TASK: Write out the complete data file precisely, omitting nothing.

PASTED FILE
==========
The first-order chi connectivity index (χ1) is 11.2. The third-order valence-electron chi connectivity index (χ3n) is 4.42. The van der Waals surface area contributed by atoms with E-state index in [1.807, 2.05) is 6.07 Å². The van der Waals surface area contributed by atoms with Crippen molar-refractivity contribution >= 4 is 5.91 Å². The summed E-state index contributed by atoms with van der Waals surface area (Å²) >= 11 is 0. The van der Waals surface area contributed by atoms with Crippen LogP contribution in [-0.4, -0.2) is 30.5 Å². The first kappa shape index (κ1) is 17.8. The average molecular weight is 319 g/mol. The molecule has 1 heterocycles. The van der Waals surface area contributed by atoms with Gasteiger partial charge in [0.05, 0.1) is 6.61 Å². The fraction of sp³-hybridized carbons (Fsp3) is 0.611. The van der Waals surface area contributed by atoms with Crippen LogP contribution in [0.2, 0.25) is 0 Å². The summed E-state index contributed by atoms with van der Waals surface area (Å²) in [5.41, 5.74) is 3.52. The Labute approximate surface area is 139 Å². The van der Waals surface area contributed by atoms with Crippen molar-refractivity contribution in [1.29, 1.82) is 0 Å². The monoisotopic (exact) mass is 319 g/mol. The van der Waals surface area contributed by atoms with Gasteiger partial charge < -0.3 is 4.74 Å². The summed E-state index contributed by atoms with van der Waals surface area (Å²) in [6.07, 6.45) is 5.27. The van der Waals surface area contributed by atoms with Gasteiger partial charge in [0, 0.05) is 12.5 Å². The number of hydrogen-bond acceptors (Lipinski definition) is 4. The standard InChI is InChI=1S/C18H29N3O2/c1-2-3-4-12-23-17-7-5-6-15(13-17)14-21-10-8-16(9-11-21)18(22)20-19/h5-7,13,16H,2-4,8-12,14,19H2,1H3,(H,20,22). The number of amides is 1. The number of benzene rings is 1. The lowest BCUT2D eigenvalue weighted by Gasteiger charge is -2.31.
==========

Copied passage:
The first-order chi connectivity index (χ1) is 11.2. The third-order valence-electron chi connectivity index (χ3n) is 4.42. The van der Waals surface area contributed by atoms with E-state index in [1.807, 2.05) is 6.07 Å². The van der Waals surface area contributed by atoms with Crippen molar-refractivity contribution >= 4 is 5.91 Å². The summed E-state index contributed by atoms with van der Waals surface area (Å²) >= 11 is 0. The van der Waals surface area contributed by atoms with Crippen LogP contribution in [-0.4, -0.2) is 30.5 Å². The first kappa shape index (κ1) is 17.8. The average molecular weight is 319 g/mol. The molecule has 1 heterocycles. The van der Waals surface area contributed by atoms with Gasteiger partial charge in [0.05, 0.1) is 6.61 Å². The fraction of sp³-hybridized carbons (Fsp3) is 0.611. The van der Waals surface area contributed by atoms with Crippen LogP contribution in [0.2, 0.25) is 0 Å². The summed E-state index contributed by atoms with van der Waals surface area (Å²) in [5.41, 5.74) is 3.52. The Labute approximate surface area is 139 Å². The van der Waals surface area contributed by atoms with Crippen molar-refractivity contribution in [1.29, 1.82) is 0 Å². The monoisotopic (exact) mass is 319 g/mol. The van der Waals surface area contributed by atoms with Gasteiger partial charge < -0.3 is 4.74 Å². The summed E-state index contributed by atoms with van der Waals surface area (Å²) in [6.07, 6.45) is 5.27. The van der Waals surface area contributed by atoms with Gasteiger partial charge in [0, 0.05) is 12.5 Å². The number of hydrogen-bond acceptors (Lipinski definition) is 4. The standard InChI is InChI=1S/C18H29N3O2/c1-2-3-4-12-23-17-7-5-6-15(13-17)14-21-10-8-16(9-11-21)18(22)20-19/h5-7,13,16H,2-4,8-12,14,19H2,1H3,(H,20,22). The number of amides is 1. The number of benzene rings is 1. The lowest BCUT2D eigenvalue weighted by Gasteiger charge is -2.31.